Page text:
The dynamic imaging sequence was acquired using the parameters for pre-contrast T_{1}w with a flip angle of 15°. After acquisition of the first 5-6 images, antecubital vein catheters delivered a bolus of 0.1 mmol/kg Gd-DTPA (Mag-nevist; Berlex Labs, Montville, NJ) at 2 mL/s, followed by saline flush using an MR-compatible programmable power injector (Spectris; Medrad, Indianola, PA). Arterial concentration of contrast was not sufficient to induce an observable T_{2}* effect; although this effect is present in high-field imaging (>3T), we assume that it is sufficiently small and exclude it from subsequent calculations. The entire node was covered with 5-mm thick slices, zero gap, resulting in collection of 8-10 slices with 7.46-8.1 second temporal resolution, for 40-60 time course data points. The time duration of dynamic imaging ranged 5-6 minutes.

### 2.5 DCE-MRI Theory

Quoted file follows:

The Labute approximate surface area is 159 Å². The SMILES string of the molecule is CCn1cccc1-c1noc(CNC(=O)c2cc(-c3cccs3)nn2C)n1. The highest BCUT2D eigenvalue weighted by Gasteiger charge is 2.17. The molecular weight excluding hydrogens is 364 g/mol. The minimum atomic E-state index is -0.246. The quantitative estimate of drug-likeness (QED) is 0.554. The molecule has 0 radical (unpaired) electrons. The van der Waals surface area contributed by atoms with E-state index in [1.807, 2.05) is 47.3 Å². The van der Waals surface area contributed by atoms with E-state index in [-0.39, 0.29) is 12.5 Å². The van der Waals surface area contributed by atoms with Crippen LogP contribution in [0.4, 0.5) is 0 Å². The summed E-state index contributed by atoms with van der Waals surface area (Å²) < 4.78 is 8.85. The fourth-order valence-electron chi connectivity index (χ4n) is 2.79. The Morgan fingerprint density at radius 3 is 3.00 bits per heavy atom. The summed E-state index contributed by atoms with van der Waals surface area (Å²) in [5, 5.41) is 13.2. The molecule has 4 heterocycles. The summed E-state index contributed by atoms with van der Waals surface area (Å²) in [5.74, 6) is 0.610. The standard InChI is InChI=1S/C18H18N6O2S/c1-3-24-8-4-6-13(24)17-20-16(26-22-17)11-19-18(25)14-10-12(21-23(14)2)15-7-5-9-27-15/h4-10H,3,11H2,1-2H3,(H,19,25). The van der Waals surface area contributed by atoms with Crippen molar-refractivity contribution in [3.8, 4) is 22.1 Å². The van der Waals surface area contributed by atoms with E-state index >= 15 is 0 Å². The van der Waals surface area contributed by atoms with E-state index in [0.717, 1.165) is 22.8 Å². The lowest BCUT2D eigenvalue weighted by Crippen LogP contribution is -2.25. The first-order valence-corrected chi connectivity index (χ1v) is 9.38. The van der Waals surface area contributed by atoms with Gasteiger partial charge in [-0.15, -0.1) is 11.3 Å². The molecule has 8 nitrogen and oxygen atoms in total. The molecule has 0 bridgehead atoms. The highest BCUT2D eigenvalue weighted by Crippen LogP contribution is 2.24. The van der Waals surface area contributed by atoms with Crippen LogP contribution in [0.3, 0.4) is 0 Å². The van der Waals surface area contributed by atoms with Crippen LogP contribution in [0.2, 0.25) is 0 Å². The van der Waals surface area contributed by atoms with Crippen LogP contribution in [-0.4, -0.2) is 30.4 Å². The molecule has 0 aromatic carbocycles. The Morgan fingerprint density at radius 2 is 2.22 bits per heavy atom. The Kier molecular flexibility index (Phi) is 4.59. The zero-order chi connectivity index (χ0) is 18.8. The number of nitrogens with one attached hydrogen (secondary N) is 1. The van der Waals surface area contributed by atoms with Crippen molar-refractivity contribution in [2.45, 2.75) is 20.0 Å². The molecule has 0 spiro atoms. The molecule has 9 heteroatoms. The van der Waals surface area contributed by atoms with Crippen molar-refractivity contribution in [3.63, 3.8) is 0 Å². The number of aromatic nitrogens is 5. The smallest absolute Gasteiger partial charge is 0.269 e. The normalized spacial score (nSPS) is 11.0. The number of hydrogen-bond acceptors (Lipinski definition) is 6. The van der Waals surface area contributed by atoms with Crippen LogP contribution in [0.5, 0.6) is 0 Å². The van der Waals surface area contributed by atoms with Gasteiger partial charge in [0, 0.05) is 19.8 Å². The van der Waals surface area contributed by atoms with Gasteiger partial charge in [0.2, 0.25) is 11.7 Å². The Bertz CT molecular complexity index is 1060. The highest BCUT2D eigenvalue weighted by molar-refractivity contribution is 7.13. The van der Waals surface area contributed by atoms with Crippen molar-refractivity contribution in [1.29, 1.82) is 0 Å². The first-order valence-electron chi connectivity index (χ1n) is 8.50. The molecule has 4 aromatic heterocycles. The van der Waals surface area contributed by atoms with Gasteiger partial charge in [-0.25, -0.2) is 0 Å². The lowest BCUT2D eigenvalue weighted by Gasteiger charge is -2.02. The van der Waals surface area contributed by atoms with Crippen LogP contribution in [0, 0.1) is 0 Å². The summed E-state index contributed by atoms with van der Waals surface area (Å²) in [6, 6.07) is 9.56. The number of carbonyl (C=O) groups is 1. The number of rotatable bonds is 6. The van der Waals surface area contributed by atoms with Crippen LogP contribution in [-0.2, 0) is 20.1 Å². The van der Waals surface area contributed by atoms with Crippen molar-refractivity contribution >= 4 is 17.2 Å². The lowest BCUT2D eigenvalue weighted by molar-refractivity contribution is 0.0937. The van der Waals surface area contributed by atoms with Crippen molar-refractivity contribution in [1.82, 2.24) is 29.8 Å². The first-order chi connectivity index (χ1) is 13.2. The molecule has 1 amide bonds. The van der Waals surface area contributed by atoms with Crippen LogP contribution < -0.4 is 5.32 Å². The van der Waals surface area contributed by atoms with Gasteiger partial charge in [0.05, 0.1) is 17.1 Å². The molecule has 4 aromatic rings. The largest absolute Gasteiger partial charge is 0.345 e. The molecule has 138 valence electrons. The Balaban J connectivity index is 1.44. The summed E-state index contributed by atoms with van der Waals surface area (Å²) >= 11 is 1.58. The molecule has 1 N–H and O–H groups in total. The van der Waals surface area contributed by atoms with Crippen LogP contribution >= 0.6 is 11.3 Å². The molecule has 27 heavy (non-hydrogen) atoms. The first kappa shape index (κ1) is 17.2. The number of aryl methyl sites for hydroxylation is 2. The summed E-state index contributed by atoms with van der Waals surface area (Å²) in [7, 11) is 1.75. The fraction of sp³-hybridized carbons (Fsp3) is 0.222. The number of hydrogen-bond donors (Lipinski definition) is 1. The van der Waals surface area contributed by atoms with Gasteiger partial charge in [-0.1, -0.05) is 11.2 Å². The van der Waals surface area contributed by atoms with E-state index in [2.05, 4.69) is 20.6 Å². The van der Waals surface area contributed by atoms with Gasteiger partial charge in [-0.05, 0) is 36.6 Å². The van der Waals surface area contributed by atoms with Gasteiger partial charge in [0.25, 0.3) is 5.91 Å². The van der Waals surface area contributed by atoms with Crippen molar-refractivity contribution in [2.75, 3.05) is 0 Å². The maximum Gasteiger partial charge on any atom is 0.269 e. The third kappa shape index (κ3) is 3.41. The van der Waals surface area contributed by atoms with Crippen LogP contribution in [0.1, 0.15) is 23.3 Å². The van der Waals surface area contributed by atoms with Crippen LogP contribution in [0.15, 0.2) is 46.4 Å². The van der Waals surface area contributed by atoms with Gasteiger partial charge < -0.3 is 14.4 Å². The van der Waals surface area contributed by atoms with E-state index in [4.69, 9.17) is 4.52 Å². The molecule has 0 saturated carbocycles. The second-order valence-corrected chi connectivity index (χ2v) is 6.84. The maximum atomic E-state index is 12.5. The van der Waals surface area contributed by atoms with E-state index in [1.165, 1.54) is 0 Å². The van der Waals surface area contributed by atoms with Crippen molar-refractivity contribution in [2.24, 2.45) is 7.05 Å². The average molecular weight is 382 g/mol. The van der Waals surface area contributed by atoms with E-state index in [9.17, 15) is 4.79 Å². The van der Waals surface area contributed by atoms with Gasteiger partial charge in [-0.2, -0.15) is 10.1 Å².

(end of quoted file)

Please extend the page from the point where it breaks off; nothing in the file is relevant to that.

The T_{1}-weighted (T_{1}w) DCE signal for the spoiled gradient-echo recalled sequence is given by [32]:
where *S* (*t*) is the voxel signal intensity at time *t*, *M*_{0} is the equilibrium magnetization of the protons, *θ* is the flip angle, TR is repetition time, and TE is echo time. *R*_{1}(*t*) is the time course of longitudinal relaxation rate (*R*_{1} = 1/*T*_{1}) and is time course of transverse relaxation rate . For .

The time course of measured signal is converted to the T_{1} relaxation rate. Under the fast exchange limit, the change in *R*_{1} (Δ*R*_{1} = *R*_{1} − *R*_{10}) is linearly proportional to the tissue CA concentration *C*_{t} (mM).
where *R*_{10} is the pre-contrast relaxation rate *R*_{1}, and r_{1} is the longitudinal relaxivity of CA.

### 2.6 DCE-MRI Analysis